There’s a lot to control: Your complete guide to the bench press
To set up, lie on a horizontal weight bench with your back flat. It’s crucial to keep your lumbar (lower back) and cervical (neck) spine neutral to prevent injury (this means it isn’t curving either way, and there shouldn’t be a gap between your lower back and the bench, though a very slight gap is acceptable). The classic set-up is to have your feet planted on the ground and knees bent at about 90 degrees. But it can be hard to maintain the correct spine position if you are of shorter stature or highly flexible, or if your bench isn’t low enough. It’s why in my work, I usually recommend people put their feet flat up on the bench, so their hips are bent at 45 degrees and the knees bend at 90 degrees.
To keep the cervical spine neutral, focus on a point on the roof directly above your head, keeping a subtle nod throughout the movement. Don’t raise your head off the bench or tilt it backwards so the chin moves away from the chest. Concentrate on your lift. For novice bench-pressers and those rehabilitating from a shoulder injury, I’ll often have the patient lying on the floor to work through the fundamentals in this supported position.
There are a lot of components to the movement, so let’s go in order. For ease of explanation, we’ll begin with the weight at the lower, chest position.
- Hold the barbell or dumbbells horizontally, with your thumbs closest to your body as if punching away from you.
- The most important position is that of your elbows. They should be out to your side with a 45-degree angle between your upper arm and torso. This should line your hands and the bar up with your nipple line. And the elbow joint should be at 90 degrees, with the weight directly over the shoulder. To practise this position now, sit or stand upright, have your hands by your side and bend your elbows to 90 degrees so your palms face each other. Clench your fists and lift your arms out to the side to about 45 degrees, to line up your hands with your nipple line – and this is your approximate start position for the bench press. Lying on your back of course!
- Your shoulder blades should be “set” – so, keep them at a neutral position throughout the movement to ensure they don’t slide around the ribcage and follow the weights up into the air, which will compress the shoulder tendons. By stabilising the shoulder blades, we are “dissociating” the movement, so that the arm can move in isolation without taking the rest of the body with it. If we focus on this concept with the bench press, we will go a long way to avoiding injury.
- Exhale to move and push the weight directly up into the air. Finish the lift over your shoulders. Perform this in a slow, controlled movement with a consistent pace of about 1.5-2 seconds per lift.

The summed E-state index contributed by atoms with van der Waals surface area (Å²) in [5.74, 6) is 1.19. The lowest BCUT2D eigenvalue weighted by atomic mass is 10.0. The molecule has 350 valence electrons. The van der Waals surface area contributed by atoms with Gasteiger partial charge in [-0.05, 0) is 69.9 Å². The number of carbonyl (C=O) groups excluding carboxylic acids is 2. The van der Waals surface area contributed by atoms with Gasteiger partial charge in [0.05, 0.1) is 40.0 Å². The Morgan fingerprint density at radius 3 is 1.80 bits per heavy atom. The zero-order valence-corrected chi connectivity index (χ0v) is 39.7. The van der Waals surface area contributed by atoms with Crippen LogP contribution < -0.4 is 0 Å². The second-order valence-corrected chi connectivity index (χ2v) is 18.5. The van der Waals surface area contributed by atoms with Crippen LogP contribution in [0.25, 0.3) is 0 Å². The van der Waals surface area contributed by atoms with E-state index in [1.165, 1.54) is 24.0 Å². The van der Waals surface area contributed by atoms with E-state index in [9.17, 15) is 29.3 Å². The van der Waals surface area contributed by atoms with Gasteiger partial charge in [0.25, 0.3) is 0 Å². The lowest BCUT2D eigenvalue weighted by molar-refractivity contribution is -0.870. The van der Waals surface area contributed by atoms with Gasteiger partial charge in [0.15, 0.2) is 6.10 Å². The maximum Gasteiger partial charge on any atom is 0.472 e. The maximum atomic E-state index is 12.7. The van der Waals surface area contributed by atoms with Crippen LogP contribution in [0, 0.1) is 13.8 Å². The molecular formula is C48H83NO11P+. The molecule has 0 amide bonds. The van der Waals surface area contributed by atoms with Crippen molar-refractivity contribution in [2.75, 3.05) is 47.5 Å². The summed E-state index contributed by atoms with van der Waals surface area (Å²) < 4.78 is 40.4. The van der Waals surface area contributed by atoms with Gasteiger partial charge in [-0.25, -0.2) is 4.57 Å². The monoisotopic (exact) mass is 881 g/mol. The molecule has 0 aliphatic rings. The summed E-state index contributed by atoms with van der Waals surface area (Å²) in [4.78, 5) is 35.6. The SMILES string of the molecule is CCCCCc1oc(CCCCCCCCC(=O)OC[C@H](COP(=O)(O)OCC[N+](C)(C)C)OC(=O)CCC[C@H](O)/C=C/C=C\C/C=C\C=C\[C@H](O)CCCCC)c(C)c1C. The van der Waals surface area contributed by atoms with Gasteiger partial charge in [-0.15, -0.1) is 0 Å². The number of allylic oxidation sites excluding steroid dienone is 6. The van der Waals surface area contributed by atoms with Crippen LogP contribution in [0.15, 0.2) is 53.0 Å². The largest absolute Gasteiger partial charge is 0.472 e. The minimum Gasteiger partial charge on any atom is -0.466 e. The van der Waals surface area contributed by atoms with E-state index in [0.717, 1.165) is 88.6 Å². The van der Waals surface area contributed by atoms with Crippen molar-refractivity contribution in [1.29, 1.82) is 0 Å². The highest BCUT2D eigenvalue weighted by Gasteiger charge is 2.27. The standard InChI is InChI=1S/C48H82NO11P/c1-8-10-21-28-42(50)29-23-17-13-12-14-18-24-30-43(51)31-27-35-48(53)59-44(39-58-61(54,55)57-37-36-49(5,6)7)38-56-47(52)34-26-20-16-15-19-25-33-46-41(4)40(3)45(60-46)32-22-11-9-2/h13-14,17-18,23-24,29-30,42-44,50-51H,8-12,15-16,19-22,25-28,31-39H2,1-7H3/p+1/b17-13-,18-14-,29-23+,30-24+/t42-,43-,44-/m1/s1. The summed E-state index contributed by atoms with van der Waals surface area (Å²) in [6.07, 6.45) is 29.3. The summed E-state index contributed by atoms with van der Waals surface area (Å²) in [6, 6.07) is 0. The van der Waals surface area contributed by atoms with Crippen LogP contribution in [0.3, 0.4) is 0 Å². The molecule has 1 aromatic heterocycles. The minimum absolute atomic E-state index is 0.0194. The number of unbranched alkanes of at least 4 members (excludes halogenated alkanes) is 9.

- Do not snap your elbows when you complete a lift. This is one of the biggest mistakes in all weight-lifting exercises. Keep the elbows soft and just shy (a few degrees) of a completely locked out position. This will protect the elbow joint and avoids compressing your triceps tendon.
- Inhale to lower the bar and control this part of the exercise, again for a 1.5-2 second period.
- Return to the starting position with your elbows not passing below the line of the body. This is about protecting the shoulder joint because it decreases the risk of the bone ball shifting forwards in the socket of the shoulder joint when you lift the weight towards the roof, which over time can lead to damage or dislocation. Technically, the elbow can extend lower than shoulder height but this must be assessed on a case-by-case basis.
The most common errors with bench pressing come from people lifting too great a weight, holding their breath, curving their upper back forwards, letting the shoulder blades slide around the rib cage, lifting their lower back off the bench or moving their neck during the lift. There really is a lot to control!
Feel the burn in your pectorals, front of deltoids and triceps. Take note of where the burn is and this will guide you on which body part needs to be targeted next. You can really learn a lot by being aware of these details – and that goes for all your exercises.
If you’re using a barbell, build up from a low weight. Consider using just the bar itself to begin with. Being pinned or choked by an inanimate object is not the best way to start your bench-pressing venture.
Start with three sets of 8-10 repetitions and as the last repetitions of the third set become easy over a few weeks of training, then feel free to increase the weight (maximum of 10 per cent increase per progression).
Keep in mind that the bench press puts significant load through the acromioclavicular joint (where your collarbone meets the outer most point of the shoulder blade) and can contribute to osteo-arthritis, so be sensible with your weight selection and technique.
Always ensure that you stretch your pectoral muscles post-workout and don’t skip on training the opposing back muscles with strength exercises like seated rows or one arm rows.
Luke Pickett is a physiotherapist who has worked as a head physio for AFL, AIS and Australian sporting teams. He is director of Melbourne Physio Clinic.
Also check out his complete guide to the squat. And next week we’ll be back with a guide to the deadlift.
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